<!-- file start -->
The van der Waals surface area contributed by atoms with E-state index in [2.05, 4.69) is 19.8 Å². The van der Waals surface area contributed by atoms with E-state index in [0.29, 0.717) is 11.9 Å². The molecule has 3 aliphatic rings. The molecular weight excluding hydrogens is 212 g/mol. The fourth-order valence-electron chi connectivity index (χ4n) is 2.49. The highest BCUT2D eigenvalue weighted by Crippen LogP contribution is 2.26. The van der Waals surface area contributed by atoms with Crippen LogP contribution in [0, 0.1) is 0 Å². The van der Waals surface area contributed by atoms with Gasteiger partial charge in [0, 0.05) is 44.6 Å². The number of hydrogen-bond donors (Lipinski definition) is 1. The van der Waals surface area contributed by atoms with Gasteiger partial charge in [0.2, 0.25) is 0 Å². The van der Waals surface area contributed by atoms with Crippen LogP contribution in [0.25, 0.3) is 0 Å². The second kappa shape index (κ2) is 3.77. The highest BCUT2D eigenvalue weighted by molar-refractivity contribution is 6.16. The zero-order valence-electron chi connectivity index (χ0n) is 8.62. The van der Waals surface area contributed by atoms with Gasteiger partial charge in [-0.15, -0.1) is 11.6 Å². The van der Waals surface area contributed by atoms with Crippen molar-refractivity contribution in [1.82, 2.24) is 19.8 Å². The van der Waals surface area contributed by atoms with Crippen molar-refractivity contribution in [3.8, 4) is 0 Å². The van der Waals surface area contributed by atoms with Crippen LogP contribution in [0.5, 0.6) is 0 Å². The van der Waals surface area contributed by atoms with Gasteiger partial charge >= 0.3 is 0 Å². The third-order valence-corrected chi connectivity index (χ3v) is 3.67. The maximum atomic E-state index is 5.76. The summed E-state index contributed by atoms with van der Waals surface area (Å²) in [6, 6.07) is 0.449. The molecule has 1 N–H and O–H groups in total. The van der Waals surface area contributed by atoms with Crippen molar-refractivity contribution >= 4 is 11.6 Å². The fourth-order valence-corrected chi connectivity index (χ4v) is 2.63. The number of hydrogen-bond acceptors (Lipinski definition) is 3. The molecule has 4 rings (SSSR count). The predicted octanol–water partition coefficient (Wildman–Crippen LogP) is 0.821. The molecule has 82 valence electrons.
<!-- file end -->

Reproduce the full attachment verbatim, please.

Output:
The van der Waals surface area contributed by atoms with E-state index in [2.05, 4.69) is 19.8 Å². The van der Waals surface area contributed by atoms with E-state index in [0.29, 0.717) is 11.9 Å². The molecule has 3 aliphatic rings. The molecular weight excluding hydrogens is 212 g/mol. The fourth-order valence-electron chi connectivity index (χ4n) is 2.49. The highest BCUT2D eigenvalue weighted by Crippen LogP contribution is 2.26. The van der Waals surface area contributed by atoms with Crippen LogP contribution in [0, 0.1) is 0 Å². The van der Waals surface area contributed by atoms with Gasteiger partial charge in [0, 0.05) is 44.6 Å². The number of hydrogen-bond donors (Lipinski definition) is 1. The van der Waals surface area contributed by atoms with Gasteiger partial charge in [0.2, 0.25) is 0 Å². The van der Waals surface area contributed by atoms with Crippen LogP contribution in [0.25, 0.3) is 0 Å². The second kappa shape index (κ2) is 3.77. The highest BCUT2D eigenvalue weighted by molar-refractivity contribution is 6.16. The zero-order valence-electron chi connectivity index (χ0n) is 8.62. The van der Waals surface area contributed by atoms with Gasteiger partial charge in [-0.15, -0.1) is 11.6 Å². The van der Waals surface area contributed by atoms with Crippen molar-refractivity contribution in [1.82, 2.24) is 19.8 Å². The van der Waals surface area contributed by atoms with Crippen molar-refractivity contribution in [3.8, 4) is 0 Å². The van der Waals surface area contributed by atoms with Crippen LogP contribution in [0.5, 0.6) is 0 Å². The van der Waals surface area contributed by atoms with Gasteiger partial charge >= 0.3 is 0 Å². The third-order valence-corrected chi connectivity index (χ3v) is 3.67. The maximum atomic E-state index is 5.76. The summed E-state index contributed by atoms with van der Waals surface area (Å²) in [6, 6.07) is 0.449. The molecule has 1 N–H and O–H groups in total. The van der Waals surface area contributed by atoms with Crippen molar-refractivity contribution >= 4 is 11.6 Å². The fourth-order valence-corrected chi connectivity index (χ4v) is 2.63. The number of hydrogen-bond acceptors (Lipinski definition) is 3. The molecule has 4 rings (SSSR count). The predicted octanol–water partition coefficient (Wildman–Crippen LogP) is 0.821. The molecule has 82 valence electrons.